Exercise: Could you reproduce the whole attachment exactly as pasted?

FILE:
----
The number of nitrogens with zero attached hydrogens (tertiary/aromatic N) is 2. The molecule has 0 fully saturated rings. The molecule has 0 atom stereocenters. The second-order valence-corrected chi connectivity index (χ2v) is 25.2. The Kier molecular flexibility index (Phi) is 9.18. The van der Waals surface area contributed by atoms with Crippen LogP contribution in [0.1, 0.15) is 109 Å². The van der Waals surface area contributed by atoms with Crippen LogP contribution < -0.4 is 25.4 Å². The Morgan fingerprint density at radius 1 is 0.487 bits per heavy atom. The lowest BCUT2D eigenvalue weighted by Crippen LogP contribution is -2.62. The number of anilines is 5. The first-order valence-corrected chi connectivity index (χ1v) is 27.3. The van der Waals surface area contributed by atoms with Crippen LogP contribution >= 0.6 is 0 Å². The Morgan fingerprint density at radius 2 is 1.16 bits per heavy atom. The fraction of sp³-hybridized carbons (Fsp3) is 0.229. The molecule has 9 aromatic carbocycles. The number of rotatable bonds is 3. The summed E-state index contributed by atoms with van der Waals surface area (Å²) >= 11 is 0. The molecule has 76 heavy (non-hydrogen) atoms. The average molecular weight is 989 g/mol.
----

The number of nitrogens with zero attached hydrogens (tertiary/aromatic N) is 2. The molecule has 0 fully saturated rings. The molecule has 0 atom stereocenters. The second-order valence-corrected chi connectivity index (χ2v) is 25.2. The Kier molecular flexibility index (Phi) is 9.18. The van der Waals surface area contributed by atoms with Crippen LogP contribution in [0.1, 0.15) is 109 Å². The van der Waals surface area contributed by atoms with Crippen LogP contribution < -0.4 is 25.4 Å². The Morgan fingerprint density at radius 1 is 0.487 bits per heavy atom. The lowest BCUT2D eigenvalue weighted by Crippen LogP contribution is -2.62. The number of anilines is 5. The first-order valence-corrected chi connectivity index (χ1v) is 27.3. The van der Waals surface area contributed by atoms with Crippen LogP contribution >= 0.6 is 0 Å². The Morgan fingerprint density at radius 2 is 1.16 bits per heavy atom. The fraction of sp³-hybridized carbons (Fsp3) is 0.229. The molecule has 9 aromatic carbocycles. The number of rotatable bonds is 3. The summed E-state index contributed by atoms with van der Waals surface area (Å²) >= 11 is 0. The molecule has 76 heavy (non-hydrogen) atoms. The average molecular weight is 989 g/mol.